With over a million people enrolled in Darden MOOCs, not all students walk away from a course with a meaningful experience. Still, Darden professors continue to hear surprising and inspiring stories regarding the power of these enormous courses.
Dilrukshi, for instance, was home in Sri Lanka with a newborn daughter when she first discovered MOOCs.
Darden Professor Jeanne Liedtka’s “Design Thinking for Innovation” course, in particular, struck a chord, and Dilrukshi, a student at the University of Moratuwa in Sri Lanka, said she found the new concept of journey mapping a “great way to innovate.”
Dilrukshi said she used the concepts as she put together what she called an e-learning workshop in Sri Lanka, spreading the story of Darden MOOCs to students a world away from Charlottesville.
“MOOCs brought me fortune,” Dilrukshi said.
Her research now focuses on improving the effectiveness of e-learning. It is an area of research Darden, and much of the world of higher education, remains focused on, as well.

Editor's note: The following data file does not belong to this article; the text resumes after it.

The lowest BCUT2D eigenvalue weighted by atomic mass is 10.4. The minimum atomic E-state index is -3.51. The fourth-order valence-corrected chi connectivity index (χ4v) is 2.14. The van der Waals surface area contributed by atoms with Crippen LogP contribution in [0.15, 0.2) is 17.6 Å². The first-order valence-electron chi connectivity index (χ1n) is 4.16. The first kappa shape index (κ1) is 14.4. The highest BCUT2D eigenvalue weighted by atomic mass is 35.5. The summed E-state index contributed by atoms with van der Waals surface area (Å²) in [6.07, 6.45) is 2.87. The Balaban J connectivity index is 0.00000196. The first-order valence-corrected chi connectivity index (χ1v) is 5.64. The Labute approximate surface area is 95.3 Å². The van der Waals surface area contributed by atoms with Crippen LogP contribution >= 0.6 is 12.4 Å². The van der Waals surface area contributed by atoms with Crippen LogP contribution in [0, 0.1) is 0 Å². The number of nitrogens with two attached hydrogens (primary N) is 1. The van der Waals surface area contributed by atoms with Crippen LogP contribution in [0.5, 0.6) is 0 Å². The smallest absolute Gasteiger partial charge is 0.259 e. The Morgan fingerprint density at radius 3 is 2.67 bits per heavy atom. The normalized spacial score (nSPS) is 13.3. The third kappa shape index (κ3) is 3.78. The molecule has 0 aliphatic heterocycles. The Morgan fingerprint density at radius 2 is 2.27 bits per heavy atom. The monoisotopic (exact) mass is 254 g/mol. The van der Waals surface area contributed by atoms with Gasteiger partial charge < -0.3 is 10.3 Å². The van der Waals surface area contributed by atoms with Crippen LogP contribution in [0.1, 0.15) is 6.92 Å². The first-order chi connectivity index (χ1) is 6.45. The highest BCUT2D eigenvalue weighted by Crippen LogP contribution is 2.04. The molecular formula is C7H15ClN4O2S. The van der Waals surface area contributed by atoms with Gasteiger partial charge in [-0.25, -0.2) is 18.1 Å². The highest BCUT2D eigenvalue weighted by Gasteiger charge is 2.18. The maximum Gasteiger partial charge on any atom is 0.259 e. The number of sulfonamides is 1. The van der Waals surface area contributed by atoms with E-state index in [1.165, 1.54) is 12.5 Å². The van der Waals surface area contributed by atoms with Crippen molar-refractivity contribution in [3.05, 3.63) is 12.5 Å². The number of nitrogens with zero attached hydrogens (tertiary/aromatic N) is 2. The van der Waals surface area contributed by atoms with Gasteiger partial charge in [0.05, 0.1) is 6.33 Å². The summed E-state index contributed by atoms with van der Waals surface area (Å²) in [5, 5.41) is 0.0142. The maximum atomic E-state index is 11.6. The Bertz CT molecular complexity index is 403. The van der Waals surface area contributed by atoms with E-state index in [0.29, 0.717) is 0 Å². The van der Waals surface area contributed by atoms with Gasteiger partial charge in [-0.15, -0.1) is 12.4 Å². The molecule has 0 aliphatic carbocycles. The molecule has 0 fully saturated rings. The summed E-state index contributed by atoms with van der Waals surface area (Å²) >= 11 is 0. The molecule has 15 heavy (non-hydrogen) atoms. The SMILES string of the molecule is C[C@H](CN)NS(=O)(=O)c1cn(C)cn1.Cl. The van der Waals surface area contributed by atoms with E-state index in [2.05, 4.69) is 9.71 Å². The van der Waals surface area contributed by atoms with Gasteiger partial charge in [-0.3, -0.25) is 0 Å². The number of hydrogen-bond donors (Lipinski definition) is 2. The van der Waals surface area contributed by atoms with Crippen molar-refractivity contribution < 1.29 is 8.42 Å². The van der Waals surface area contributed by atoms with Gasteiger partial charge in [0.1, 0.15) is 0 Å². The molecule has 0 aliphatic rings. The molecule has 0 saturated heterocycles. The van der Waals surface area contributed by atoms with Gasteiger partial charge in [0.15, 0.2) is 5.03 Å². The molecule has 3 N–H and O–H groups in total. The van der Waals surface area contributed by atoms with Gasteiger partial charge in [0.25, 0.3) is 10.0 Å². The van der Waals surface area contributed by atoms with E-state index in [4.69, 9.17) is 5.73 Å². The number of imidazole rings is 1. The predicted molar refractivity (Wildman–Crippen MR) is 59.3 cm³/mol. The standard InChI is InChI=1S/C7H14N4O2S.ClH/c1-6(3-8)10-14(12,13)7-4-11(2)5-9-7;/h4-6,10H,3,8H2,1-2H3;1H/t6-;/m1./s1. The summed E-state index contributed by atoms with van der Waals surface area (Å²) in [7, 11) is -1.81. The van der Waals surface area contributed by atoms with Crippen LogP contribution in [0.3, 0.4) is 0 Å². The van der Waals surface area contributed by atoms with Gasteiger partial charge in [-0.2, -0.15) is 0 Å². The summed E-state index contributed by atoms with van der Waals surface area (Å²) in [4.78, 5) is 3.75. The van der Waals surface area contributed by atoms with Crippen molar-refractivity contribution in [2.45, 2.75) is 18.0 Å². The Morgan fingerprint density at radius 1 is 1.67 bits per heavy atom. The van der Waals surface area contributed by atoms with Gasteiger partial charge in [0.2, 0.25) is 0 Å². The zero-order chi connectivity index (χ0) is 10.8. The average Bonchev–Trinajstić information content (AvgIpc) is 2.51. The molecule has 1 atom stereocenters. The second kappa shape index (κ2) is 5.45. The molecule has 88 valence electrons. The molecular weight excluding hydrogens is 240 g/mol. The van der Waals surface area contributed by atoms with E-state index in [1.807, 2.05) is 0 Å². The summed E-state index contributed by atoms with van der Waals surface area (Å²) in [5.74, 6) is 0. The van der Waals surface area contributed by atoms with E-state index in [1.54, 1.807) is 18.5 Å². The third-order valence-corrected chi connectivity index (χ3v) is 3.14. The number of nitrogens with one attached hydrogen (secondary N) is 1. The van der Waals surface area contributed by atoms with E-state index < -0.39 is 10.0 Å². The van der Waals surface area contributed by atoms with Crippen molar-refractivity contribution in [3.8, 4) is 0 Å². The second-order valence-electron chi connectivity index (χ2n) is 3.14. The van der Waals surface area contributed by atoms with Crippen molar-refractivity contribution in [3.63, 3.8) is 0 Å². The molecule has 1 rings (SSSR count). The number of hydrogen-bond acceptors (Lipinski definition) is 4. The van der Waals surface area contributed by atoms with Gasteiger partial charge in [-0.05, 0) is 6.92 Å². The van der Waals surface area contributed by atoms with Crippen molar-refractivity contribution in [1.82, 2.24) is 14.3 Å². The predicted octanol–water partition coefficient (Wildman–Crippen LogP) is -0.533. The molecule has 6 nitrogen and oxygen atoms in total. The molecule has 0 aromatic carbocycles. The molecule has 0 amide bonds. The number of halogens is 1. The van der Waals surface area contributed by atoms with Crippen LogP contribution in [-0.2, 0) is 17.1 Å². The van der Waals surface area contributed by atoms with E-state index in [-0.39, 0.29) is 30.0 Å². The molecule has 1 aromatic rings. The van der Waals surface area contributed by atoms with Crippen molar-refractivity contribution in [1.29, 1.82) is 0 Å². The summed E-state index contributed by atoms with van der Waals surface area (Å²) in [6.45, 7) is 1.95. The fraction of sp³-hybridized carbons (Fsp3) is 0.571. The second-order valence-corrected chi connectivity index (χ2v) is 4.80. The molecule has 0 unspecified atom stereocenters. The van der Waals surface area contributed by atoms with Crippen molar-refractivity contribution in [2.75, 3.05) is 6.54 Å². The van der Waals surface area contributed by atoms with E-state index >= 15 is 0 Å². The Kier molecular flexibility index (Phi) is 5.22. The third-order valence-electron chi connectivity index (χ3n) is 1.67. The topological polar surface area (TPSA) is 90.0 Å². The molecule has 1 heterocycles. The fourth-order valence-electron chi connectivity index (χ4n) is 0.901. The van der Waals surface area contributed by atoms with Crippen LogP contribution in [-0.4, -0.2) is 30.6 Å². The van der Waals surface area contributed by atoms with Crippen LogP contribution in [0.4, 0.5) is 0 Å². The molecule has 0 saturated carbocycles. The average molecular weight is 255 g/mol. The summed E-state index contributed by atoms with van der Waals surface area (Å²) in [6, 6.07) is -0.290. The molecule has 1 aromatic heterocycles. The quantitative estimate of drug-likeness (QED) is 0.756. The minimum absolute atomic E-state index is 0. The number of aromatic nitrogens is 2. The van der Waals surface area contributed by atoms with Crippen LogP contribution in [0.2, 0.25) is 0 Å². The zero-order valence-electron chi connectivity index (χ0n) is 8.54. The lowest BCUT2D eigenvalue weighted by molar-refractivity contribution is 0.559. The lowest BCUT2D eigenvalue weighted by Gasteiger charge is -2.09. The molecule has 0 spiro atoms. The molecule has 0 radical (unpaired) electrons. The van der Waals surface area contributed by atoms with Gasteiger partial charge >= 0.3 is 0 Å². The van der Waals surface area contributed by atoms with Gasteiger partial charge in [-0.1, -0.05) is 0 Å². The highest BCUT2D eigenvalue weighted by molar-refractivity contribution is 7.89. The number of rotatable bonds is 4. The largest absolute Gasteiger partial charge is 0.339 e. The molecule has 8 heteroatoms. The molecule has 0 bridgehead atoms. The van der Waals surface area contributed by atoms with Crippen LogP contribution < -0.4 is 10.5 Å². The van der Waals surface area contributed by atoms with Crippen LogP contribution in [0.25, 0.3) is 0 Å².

The University of Virginia Darden School of Business delivers the world’s best business education experience to prepare entrepreneurial, global and responsible leaders through its MBA, Ph.D., MSBA and Executive Education programs. Darden’s top-ranked faculty is renowned for teaching excellence and advances practical business knowledge through research. Darden was established in 1955 at the University of Virginia, a top public university founded by Thomas Jefferson in 1819 in Charlottesville, Virginia.
Director of Media Relations
Darden School of Business
University of Virginia